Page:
But there was no reason why the Hampshire Land principle should be limited to claims; it was a general principle of agency which could apply to any issue as to a company’s notice, knowledge or complicity, whether arising as a matter of claim or defence.
Mr Brindle relied on the principle to insulate the company, for the purposes of the ex turpi causa rule, from Mr Stojevic’s fraudulent conduct. Against that Mr Sumption deployed two lines of argument.
The first, rejected by the Court of Appeal, was that the principle did not apply where those with ownership and control of the company were entirely complicit in the fraud so that no single individual connected with the company could be regarded as an innocent party deceived and prejudiced by the fraud.
That was, in American terminology, the “sole actor” exception to the “adverse interest”rule, itself an exception to the ordinary rules of imputation; in England the phrase, one-man company, was sometimes used.
The other line of argument, accepted by the Court of Appeal, was that the Hampshire Land principle did not apply where the victim of the fraud was not the company itself, but a third party. That led to arguments as to whether the company, although not a primary victim, was to be regarded as a secondary victim, and so within the Hampshire Land principle.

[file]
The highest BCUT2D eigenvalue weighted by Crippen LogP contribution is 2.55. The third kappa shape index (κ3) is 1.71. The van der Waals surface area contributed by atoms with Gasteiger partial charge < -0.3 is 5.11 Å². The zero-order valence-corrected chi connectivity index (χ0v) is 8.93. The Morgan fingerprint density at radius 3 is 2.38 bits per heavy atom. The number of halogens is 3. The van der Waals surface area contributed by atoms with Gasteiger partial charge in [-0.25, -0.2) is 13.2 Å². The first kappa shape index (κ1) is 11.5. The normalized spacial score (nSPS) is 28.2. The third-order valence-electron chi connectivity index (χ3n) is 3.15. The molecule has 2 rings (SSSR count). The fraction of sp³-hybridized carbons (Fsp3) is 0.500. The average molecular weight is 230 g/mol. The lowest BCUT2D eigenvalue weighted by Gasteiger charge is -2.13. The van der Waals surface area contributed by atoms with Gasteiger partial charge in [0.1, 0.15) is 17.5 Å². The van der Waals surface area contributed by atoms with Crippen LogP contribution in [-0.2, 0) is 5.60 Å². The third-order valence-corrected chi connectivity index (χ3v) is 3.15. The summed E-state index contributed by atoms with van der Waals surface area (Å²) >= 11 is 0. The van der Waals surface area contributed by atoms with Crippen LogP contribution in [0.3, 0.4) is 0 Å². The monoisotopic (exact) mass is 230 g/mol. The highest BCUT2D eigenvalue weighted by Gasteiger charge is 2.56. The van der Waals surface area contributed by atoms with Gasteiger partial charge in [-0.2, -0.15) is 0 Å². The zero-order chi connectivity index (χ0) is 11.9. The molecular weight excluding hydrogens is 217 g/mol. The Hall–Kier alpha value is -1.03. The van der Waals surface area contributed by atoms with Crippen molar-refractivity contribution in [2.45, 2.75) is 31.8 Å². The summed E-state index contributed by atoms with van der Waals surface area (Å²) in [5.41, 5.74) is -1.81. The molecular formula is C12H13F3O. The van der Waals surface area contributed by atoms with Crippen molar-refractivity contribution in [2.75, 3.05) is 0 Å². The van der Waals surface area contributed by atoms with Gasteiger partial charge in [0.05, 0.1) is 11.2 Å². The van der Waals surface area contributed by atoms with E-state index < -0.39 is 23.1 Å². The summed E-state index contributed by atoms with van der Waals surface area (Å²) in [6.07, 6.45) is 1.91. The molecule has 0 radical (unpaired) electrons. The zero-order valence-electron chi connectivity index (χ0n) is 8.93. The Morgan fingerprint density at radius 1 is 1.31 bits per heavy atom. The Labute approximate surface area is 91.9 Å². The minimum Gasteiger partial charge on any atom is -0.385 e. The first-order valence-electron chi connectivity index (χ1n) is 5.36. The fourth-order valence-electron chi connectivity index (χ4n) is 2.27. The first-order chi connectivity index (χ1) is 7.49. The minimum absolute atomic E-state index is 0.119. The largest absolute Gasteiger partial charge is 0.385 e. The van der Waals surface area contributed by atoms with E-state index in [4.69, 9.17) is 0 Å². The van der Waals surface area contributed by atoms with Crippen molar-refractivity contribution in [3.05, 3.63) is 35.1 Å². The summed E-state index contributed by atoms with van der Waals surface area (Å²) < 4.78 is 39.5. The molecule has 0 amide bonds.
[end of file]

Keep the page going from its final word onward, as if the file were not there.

The sole actor exception was applied in Royal Brunei Airlines Sdn Bhd v Tan ( 2 AC 378) and Berg Sons & Co Ltd v Mervyn Hampton Adams ((1993) BCLC 1045).
The concept of a one-man company was meaningful in the present context, covering cases where there was one single dominant director and shareholder, even if there were other directors and shareholders who were subservient to the dominant personality.
It also covered cases where there were two or more individual directors and shareholders acting closely in concert.
The test was that it was a company which had no individual concerned in its management and ownership other than those who were or, because of their indifference, were to be taken as aware of the fraud or breach of duty with which the court was concerned.
Although the sole actor principle was to be treated with caution, the general reasoning of United States case law was persuasive and in line with the English authorities.
In the case of a one-man company which had deliberately engaged in serious fraud, his Lordship would follow the Royal Brunei case and the American and Canadian authority in imputing awareness of the fraud to the company, applying the sole actor test as the exception to the adverse interest principle.